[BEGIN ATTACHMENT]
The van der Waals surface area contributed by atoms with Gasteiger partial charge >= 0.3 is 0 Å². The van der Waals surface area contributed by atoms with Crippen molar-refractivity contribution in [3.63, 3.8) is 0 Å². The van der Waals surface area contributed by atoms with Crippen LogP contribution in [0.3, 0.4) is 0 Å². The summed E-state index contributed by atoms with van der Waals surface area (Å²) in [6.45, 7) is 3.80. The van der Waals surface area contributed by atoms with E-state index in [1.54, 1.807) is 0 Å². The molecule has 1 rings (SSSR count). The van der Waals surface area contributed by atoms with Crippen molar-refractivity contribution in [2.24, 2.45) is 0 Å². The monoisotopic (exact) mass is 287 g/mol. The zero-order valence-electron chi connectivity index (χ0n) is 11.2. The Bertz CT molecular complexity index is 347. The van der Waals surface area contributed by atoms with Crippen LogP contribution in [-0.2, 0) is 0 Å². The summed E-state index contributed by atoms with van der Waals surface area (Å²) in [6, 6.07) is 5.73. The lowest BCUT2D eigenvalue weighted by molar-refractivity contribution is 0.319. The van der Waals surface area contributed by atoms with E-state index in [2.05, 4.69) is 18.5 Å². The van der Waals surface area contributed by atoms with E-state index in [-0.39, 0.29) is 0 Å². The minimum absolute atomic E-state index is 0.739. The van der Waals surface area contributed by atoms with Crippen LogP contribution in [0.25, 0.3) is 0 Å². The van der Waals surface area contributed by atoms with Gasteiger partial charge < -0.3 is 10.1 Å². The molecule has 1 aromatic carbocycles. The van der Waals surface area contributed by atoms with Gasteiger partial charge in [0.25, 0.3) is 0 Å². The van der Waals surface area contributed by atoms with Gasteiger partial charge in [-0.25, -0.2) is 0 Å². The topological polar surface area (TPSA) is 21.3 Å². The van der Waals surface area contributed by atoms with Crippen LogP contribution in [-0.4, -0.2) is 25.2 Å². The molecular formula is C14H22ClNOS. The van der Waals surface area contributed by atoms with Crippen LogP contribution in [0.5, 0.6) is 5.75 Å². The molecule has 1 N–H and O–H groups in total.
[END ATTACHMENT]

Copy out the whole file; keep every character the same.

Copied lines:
The van der Waals surface area contributed by atoms with Gasteiger partial charge >= 0.3 is 0 Å². The van der Waals surface area contributed by atoms with Crippen molar-refractivity contribution in [3.63, 3.8) is 0 Å². The van der Waals surface area contributed by atoms with Crippen LogP contribution in [0.3, 0.4) is 0 Å². The summed E-state index contributed by atoms with van der Waals surface area (Å²) in [6.45, 7) is 3.80. The van der Waals surface area contributed by atoms with E-state index in [1.54, 1.807) is 0 Å². The molecule has 1 rings (SSSR count). The van der Waals surface area contributed by atoms with Crippen molar-refractivity contribution in [2.24, 2.45) is 0 Å². The monoisotopic (exact) mass is 287 g/mol. The zero-order valence-electron chi connectivity index (χ0n) is 11.2. The Bertz CT molecular complexity index is 347. The van der Waals surface area contributed by atoms with Crippen LogP contribution in [-0.2, 0) is 0 Å². The summed E-state index contributed by atoms with van der Waals surface area (Å²) in [6, 6.07) is 5.73. The lowest BCUT2D eigenvalue weighted by molar-refractivity contribution is 0.319. The van der Waals surface area contributed by atoms with E-state index in [2.05, 4.69) is 18.5 Å². The van der Waals surface area contributed by atoms with E-state index in [-0.39, 0.29) is 0 Å². The minimum absolute atomic E-state index is 0.739. The van der Waals surface area contributed by atoms with Crippen LogP contribution in [0.25, 0.3) is 0 Å². The van der Waals surface area contributed by atoms with Gasteiger partial charge < -0.3 is 10.1 Å². The molecule has 1 aromatic carbocycles. The van der Waals surface area contributed by atoms with Gasteiger partial charge in [0.25, 0.3) is 0 Å². The van der Waals surface area contributed by atoms with Gasteiger partial charge in [-0.25, -0.2) is 0 Å². The topological polar surface area (TPSA) is 21.3 Å². The van der Waals surface area contributed by atoms with Crippen LogP contribution in [-0.4, -0.2) is 25.2 Å². The molecular formula is C14H22ClNOS. The van der Waals surface area contributed by atoms with Crippen LogP contribution in [0.5, 0.6) is 5.75 Å². The molecule has 1 N–H and O–H groups in total.